Crude oil prices are on a tear. They have recently reached a new 52-week high, and considering the momentum behind the markets, it is likely that the elusive breakout above $52 a barrel, the mark that provided resistance earlier, will be crossed.
There are various periods in the markets when the fundamentals don't determine the price, rather it is sentiment that drives prices higher or lower. Similar to the $20 and $15 a barrel call when crude prices were falling, the $55 or $60 a barrel mark is the touted figure for crude oil these days.
Will prices reach those levels? They certainly can.
When the sentiment is right, every piece of bad news becomes good news, and prices rise on weird justifications. We will analyze the technical picture of oil a little later, but let's first look at the fundamentals and understand whether oil prices should be where they are today.
OPEC production hits a record, the highest since 2008
While OPEC's report shows that the oil production rose to 33.39 million barrels per day (bpd), IEA estimates that OPEC production is at 33.64 million bpd. That's a difference of 350,000 bpd. It's interesting to note that the OPEC nations are disputing the production levels shown in the OPEC report.
While Nigeria says that they have produced less than what the report says, other memebers such as Saudi Arabia, Iraq, and Venezuela contest that they have produced more than the figures mentioned in the report. Iran, on the other hand, has refused to divulge any figures.
Everyone who will be involved in freezing or cutting production wants to ensure that they produce at the highest possible levels now, so that in the Novemeber meeting they can do away with nominal cuts. And when the OPEC reporting is being contested by its own members, what numbers will be considered legitimate when trying to ensure that production is limited to 32.5 to 33 million bpd, even if agreed to in the November 30 meeting?
“Negotiating individual country quotas will likely reignite tensions in the group and the growing discrepancies between official and third party production estimates are a cause for concern,” noted BMI Research.
Russia also pumping at record levels
Russia is all set to join the OPEC nations in their quest to stablilze the markets after President Vladimir Putin pledged his support to a production freeze. However, Russia too pumped to a new record of 11.11 million bpd in September—a new post-Soviet high. Related: Oil Executives Have Little Appetite For Deepwater Drilling
Just days after Putin's statement, Igor Sechin, the head of Rosneft, Russia's largest producer, which produces around 40 percent of the nation’s crude, said that they will not join the OPEC in the production freeze. Not only that, he also said that Rosneft could increase production this year by another 4.1 million bpd above what it produced in 2015.
“The Americans want it most [$50 per barrel] as the shale oil projects become profitable with such a price. And $60 will [only] result in more shale oil projects,” Sechin told Reuters, reports Hellenic Shipping News.
The U.S. continues to increase number of oil rigs
The U.S. oil rigs that were dropping out of production at an alarming pace have started to return at an equally strong pace, considering that oil prices have only recently crossed the $50-a-barrel mark.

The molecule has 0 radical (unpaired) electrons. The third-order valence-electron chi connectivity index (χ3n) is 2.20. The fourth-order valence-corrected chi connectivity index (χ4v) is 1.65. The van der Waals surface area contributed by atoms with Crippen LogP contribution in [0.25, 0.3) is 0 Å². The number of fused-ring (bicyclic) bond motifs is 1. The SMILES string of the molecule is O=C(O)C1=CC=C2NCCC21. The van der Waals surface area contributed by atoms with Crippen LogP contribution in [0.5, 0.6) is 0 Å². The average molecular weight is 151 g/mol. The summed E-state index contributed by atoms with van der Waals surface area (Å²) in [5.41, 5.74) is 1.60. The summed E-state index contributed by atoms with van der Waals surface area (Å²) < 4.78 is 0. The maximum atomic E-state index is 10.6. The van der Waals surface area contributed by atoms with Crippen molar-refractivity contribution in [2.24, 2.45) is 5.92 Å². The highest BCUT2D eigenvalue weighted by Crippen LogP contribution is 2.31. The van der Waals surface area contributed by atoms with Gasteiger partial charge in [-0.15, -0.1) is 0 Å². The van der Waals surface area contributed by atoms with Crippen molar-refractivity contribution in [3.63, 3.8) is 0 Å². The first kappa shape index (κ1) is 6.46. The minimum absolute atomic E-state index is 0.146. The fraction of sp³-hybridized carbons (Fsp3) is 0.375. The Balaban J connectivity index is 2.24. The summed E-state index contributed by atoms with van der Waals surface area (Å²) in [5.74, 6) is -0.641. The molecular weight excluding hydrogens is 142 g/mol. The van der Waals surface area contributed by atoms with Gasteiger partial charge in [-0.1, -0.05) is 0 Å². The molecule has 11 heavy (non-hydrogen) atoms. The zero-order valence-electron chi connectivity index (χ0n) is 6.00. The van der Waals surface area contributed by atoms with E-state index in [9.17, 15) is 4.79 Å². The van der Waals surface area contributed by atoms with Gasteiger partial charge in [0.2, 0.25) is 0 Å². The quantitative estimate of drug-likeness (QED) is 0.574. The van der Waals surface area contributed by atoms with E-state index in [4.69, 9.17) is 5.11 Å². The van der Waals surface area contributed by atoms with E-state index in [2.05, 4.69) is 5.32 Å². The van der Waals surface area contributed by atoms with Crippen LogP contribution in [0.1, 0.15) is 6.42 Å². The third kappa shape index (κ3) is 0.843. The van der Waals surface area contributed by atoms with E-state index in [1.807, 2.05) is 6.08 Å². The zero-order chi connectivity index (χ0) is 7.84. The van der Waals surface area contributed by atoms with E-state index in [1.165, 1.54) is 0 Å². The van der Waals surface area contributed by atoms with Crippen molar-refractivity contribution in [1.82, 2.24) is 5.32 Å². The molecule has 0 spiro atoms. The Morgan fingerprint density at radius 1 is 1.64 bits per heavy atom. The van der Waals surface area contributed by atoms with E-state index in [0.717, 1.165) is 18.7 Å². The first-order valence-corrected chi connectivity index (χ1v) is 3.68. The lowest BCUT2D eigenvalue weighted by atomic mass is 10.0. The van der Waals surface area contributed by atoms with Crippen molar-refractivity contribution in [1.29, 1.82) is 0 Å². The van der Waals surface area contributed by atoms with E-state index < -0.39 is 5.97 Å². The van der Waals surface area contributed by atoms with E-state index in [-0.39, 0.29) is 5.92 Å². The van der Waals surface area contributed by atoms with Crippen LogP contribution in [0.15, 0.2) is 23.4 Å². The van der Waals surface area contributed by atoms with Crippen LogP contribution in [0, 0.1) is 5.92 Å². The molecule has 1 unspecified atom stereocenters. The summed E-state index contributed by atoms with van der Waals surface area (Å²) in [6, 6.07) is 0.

“The U.S. [oil] rig count has steadily risen over the past weeks, to totals not seen since February,” said Daniel Holder, commodity analyst at Schneider Electric, adding that since June, oil producers have added over 100 rigs, ending up last week at 432, reports Market Watch.
All these new rigs will increase U.S. oil production and will negate any deficit, if at all, that will be created by the OPEC agreement to freeze production.
What are the statements that are being considered as positive?
"Market forces are clearly working after a testing period of sub-$30 oil prices... Oil demand is expanding at a healthy rate despite slower global growth," said Saudi Arabian Energy Minister Khalid al-Falih, reports Fox Business.
This is in contrast to what the IEA has forecast. Instead of the demand increasing, they have downgraded their expectations of a demand increase from 1.4 million bpd to 1.2 million bpd for the next year.
Apart from these, Iran, Libya and Nigeria are free to increase production, and all the three have indicated their willingness to do so.
Whichever way the math is done, fundamentally, there is greater supply than demand, yet crude oil prices are rising. Let’s see the technical picture.
(Click to enlarge)
The chart above shows that crude oil recently broke out of an equilateral triangle, which gives it a pattern target of $61 a barrel, which also happens to be the next overhead resistance.
A break above the $52 a barrel mark also completes an inverted Head and Shoulders pattern, which has a pattern target of $76 a barrel. Related: Gazprom Feels The Pressure Of Low Gas Prices
So technically, both pictures point to a strong bull move in crude oil prices. However, the breakout above the $52-a-barrel mark will have to be sustained for higher levels to be achieved.
In February of 2015, the markets had attempted a rally, but failed. So the current breakout from the resistance will face a few smaller resistances until we see $54 a barrel.
With roughly six weeks to go until the November OPEC meeting, oil prices are likely to trend higher. Any dip will be a buying opportunity, as the OPEC members will speak up prices should they fall.
Whether the prices sustain after the November 30 meeting is a big question. Until then, oil traders should keep buying all the dips and close their positions close to $54 a barrel.
By Rakesh Upadhyay for Oilprice.com
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